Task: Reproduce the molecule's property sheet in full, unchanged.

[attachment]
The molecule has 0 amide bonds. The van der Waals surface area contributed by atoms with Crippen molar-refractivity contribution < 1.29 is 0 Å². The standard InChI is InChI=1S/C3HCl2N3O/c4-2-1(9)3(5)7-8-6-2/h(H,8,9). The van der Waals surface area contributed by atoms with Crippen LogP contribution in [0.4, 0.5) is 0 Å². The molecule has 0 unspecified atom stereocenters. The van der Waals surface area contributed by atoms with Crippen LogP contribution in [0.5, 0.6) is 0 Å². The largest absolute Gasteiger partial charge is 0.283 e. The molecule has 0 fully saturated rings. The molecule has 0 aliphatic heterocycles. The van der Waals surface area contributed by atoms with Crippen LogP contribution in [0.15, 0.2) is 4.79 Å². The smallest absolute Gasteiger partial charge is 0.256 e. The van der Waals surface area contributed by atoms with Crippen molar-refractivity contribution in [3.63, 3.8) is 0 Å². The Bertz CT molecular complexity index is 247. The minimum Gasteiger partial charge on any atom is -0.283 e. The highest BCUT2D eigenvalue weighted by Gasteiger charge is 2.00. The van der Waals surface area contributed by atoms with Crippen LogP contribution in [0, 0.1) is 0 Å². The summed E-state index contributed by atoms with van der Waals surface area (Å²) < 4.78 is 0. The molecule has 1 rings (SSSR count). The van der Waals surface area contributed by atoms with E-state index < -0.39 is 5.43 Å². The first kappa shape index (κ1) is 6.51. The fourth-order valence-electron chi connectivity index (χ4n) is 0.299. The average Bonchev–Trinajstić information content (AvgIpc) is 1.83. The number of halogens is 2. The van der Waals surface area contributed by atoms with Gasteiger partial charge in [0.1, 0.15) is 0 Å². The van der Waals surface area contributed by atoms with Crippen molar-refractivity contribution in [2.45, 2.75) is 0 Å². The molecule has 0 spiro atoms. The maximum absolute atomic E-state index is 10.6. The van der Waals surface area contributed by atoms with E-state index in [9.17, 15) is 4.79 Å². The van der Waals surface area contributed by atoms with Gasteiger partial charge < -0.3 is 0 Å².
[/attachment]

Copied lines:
The molecule has 0 amide bonds. The van der Waals surface area contributed by atoms with Crippen molar-refractivity contribution < 1.29 is 0 Å². The standard InChI is InChI=1S/C3HCl2N3O/c4-2-1(9)3(5)7-8-6-2/h(H,8,9). The van der Waals surface area contributed by atoms with Crippen LogP contribution in [0.4, 0.5) is 0 Å². The molecule has 0 unspecified atom stereocenters. The van der Waals surface area contributed by atoms with Crippen LogP contribution in [0.5, 0.6) is 0 Å². The largest absolute Gasteiger partial charge is 0.283 e. The molecule has 0 fully saturated rings. The molecule has 0 aliphatic heterocycles. The van der Waals surface area contributed by atoms with Crippen LogP contribution in [0.15, 0.2) is 4.79 Å². The smallest absolute Gasteiger partial charge is 0.256 e. The van der Waals surface area contributed by atoms with Crippen molar-refractivity contribution in [3.63, 3.8) is 0 Å². The Bertz CT molecular complexity index is 247. The minimum Gasteiger partial charge on any atom is -0.283 e. The highest BCUT2D eigenvalue weighted by Gasteiger charge is 2.00. The van der Waals surface area contributed by atoms with Crippen LogP contribution in [0, 0.1) is 0 Å². The summed E-state index contributed by atoms with van der Waals surface area (Å²) < 4.78 is 0. The molecule has 1 rings (SSSR count). The van der Waals surface area contributed by atoms with E-state index < -0.39 is 5.43 Å². The first kappa shape index (κ1) is 6.51. The fourth-order valence-electron chi connectivity index (χ4n) is 0.299. The average Bonchev–Trinajstić information content (AvgIpc) is 1.83. The number of halogens is 2. The van der Waals surface area contributed by atoms with Gasteiger partial charge in [0.1, 0.15) is 0 Å². The van der Waals surface area contributed by atoms with Crippen molar-refractivity contribution in [2.45, 2.75) is 0 Å². The molecule has 0 spiro atoms. The maximum absolute atomic E-state index is 10.6. The van der Waals surface area contributed by atoms with E-state index in [9.17, 15) is 4.79 Å². The van der Waals surface area contributed by atoms with Gasteiger partial charge < -0.3 is 0 Å².